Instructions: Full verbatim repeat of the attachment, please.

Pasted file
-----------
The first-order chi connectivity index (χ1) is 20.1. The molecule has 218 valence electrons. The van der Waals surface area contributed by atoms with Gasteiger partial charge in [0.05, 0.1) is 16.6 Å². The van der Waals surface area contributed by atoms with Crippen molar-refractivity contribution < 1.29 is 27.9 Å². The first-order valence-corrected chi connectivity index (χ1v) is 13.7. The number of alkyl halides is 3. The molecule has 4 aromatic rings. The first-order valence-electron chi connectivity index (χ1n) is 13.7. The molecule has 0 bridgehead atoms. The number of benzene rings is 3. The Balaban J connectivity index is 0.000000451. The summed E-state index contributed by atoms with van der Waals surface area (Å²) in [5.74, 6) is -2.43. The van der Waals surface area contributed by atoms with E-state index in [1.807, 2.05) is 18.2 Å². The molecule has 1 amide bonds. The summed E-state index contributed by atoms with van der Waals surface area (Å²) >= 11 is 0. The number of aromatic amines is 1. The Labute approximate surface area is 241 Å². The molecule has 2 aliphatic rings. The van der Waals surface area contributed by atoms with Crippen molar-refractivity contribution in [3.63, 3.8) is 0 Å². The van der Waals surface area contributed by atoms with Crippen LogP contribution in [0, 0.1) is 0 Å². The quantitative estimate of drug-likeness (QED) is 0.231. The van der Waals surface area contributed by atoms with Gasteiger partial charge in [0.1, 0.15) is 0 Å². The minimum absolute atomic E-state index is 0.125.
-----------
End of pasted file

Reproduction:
The first-order chi connectivity index (χ1) is 20.1. The molecule has 218 valence electrons. The van der Waals surface area contributed by atoms with Gasteiger partial charge in [0.05, 0.1) is 16.6 Å². The van der Waals surface area contributed by atoms with Crippen molar-refractivity contribution < 1.29 is 27.9 Å². The first-order valence-corrected chi connectivity index (χ1v) is 13.7. The number of alkyl halides is 3. The molecule has 4 aromatic rings. The first-order valence-electron chi connectivity index (χ1n) is 13.7. The molecule has 0 bridgehead atoms. The number of benzene rings is 3. The Balaban J connectivity index is 0.000000451. The summed E-state index contributed by atoms with van der Waals surface area (Å²) in [5.74, 6) is -2.43. The van der Waals surface area contributed by atoms with E-state index in [1.807, 2.05) is 18.2 Å². The molecule has 1 amide bonds. The summed E-state index contributed by atoms with van der Waals surface area (Å²) >= 11 is 0. The number of aromatic amines is 1. The Labute approximate surface area is 241 Å². The molecule has 2 aliphatic rings. The van der Waals surface area contributed by atoms with Crippen molar-refractivity contribution in [3.63, 3.8) is 0 Å². The van der Waals surface area contributed by atoms with Crippen LogP contribution in [0, 0.1) is 0 Å². The quantitative estimate of drug-likeness (QED) is 0.231. The van der Waals surface area contributed by atoms with Gasteiger partial charge in [0.1, 0.15) is 0 Å². The minimum absolute atomic E-state index is 0.125.